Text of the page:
... so that the final result should be...

$\displaystyle \int_{0}^{\infty} t^{\alpha}\ \sin t\ e^{-t}\ d t = \frac{\Gamma(1 + \alpha)}{2\ \pi\ i} I(1) = \frac{\Gamma (1 + \alpha)}{4\ \pi} \frac{(1 + i)^{1 + \alpha} + (1-i)^{1 + \alpha}}{2^{1 + \alpha}}\ (3)$

Since in pure calculus I am very poor, it should be useful that some 'young mind' verifies all that...

Kind regards

$\chi$ $\sigma$

- Jan 17, 2013

- 1,667

\(\displaystyle (1-i) = \sqrt{2} e^{-i \frac{\pi }{4}}\)I did not see the answer but I think it should be

\(\displaystyle \Im \left (\frac{\Gamma (\alpha +1)}{(1-i)^{\alpha +1}}\right)\)

\(\displaystyle \frac{1}{(1-i)^{\alpha +1}} = 2^{-\frac{1+\alpha }{2}} e^{i \frac{\pi (\alpha+1) }{4}}\)

\(\displaystyle \Im \left( \frac{1}{(1-i)^{\alpha +1}} \right) = 2^{-\frac{1+\alpha }{2}} \sin \left(\frac{ \pi (\alpha+1) }{4} \right)\)

\(\displaystyle I = \Gamma \left(\alpha +1 \right)\Im \left( \frac{1}{(1-i)^{\alpha +1}} \right) = 2^{-\frac{1+\alpha }{2}} \sin \left(\frac{ \pi (\alpha+1) }{4} \right) \Gamma (\alpha+1)\)

However , W|A says that this result is for all \(\displaystyle \alpha >-2\) , so we have to extend it for the singularity at \(\displaystyle \alpha =- 1\).

- Thread starter
- #10

- Jun 14, 2013

- 27

Hello.

At first, I want to tell you I'm so sorry because I wrote problems in detail.

The problem is judging when the improper integrals are convergent.

(i.e., the problem is finding the ranges for the improperintegrals: convergent.)

I wrote the problems' solutions I have in my blog.

(The file is so large that I uploaded in my blog. Please click here. Thank you.)(heart)

I have solutions someone solved. However, i don't know how I have to solve them.

p.s. ZaidAlyafey sovled by using Laplace but I don't know Laplace.

Are my problems so difficult??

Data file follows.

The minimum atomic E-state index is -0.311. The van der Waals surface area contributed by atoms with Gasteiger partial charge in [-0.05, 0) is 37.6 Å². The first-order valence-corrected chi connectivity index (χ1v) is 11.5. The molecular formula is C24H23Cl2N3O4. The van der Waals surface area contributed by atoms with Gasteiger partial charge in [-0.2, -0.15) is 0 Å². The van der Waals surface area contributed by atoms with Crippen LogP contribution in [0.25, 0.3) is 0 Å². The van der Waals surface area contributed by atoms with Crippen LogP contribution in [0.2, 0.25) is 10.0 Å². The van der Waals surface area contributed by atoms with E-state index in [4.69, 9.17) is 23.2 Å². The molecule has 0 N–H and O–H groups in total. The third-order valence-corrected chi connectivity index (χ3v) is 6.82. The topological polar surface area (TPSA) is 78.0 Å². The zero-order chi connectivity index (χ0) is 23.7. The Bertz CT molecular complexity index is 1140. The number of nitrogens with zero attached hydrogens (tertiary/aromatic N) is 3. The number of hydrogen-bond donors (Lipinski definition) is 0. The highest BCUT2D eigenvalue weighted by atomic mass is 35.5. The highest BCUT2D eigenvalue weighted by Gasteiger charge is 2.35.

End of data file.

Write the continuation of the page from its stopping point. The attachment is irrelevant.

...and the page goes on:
At first, I want to tell you I'm so sorry because I wrote problems in detail.

The problem is judging when the improper integrals are convergent.

(i.e., the problem is finding the ranges for the improperintegrals: convergent.)

I wrote the problems' solutions I have in my blog.

(The file is so large that I uploaded in my blog. Please click here. Thank you.)(heart)

I have solutions someone solved. However, i don't know how I have to solve them.

p.s. ZaidAlyafey sovled by using Laplace but I don't know Laplace.

Are my problems so difficult??

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- Jan 31, 2012

- 253

That result could of course be generalized.

$ \displaystyle \int_{0}^{\infty} {e^{-ax}} \sin (bx) x^{s-1} \ dx \ (a,s >0)$

$ \displaystyle = -\text{Im} \int_{0}^{\infty} e^{-(a+ib)x} x^{s-1} \ dx $

$ \displaystyle = -\text{Im} \ \mathcal{L}\{x^{s-1} \}(a+ib) $

$ \displaystyle = -\text{Im} \ \frac{\Gamma(s)}{(a+ib)^{s}}$

$ \displaystyle = - \text{Im} \ \frac{\Gamma(s)}{\left( \sqrt{a^{2}+b^{2}} \right)^{s}} \ e^{-is \arctan \frac{b}{a}}$

$ \displaystyle = \frac{\Gamma(s)}{\left( \sqrt{a^{2}+b^{2}} \right)^{s}} \ \sin \left( s \arctan \frac{b}{a} \right)$

And if $-1 < s < 0$,

$ \displaystyle \int_{0}^{\infty} {e^{-ax}} \sin (bx) x^{s-1} \ dx = \frac{\pi \csc (\pi s) }{\Gamma(1-s) \left( \sqrt{a^{2}+b^{2}} \right)^{s}} \ \sin \left( s \arctan \frac{b}{a} \right)$

$ \displaystyle \int_{0}^{\infty} {e^{-ax}} \sin (bx) x^{s-1} \ dx \ (a,s >0)$

$ \displaystyle = -\text{Im} \int_{0}^{\infty} e^{-(a+ib)x} x^{s-1} \ dx $

$ \displaystyle = -\text{Im} \ \mathcal{L}\{x^{s-1} \}(a+ib) $

$ \displaystyle = -\text{Im} \ \frac{\Gamma(s)}{(a+ib)^{s}}$

$ \displaystyle = - \text{Im} \ \frac{\Gamma(s)}{\left( \sqrt{a^{2}+b^{2}} \right)^{s}} \ e^{-is \arctan \frac{b}{a}}$

$ \displaystyle = \frac{\Gamma(s)}{\left( \sqrt{a^{2}+b^{2}} \right)^{s}} \ \sin \left( s \arctan \frac{b}{a} \right)$

And if $-1 < s < 0$,

$ \displaystyle \int_{0}^{\infty} {e^{-ax}} \sin (bx) x^{s-1} \ dx = \frac{\pi \csc (\pi s) }{\Gamma(1-s) \left( \sqrt{a^{2}+b^{2}} \right)^{s}} \ \sin \left( s \arctan \frac{b}{a} \right)$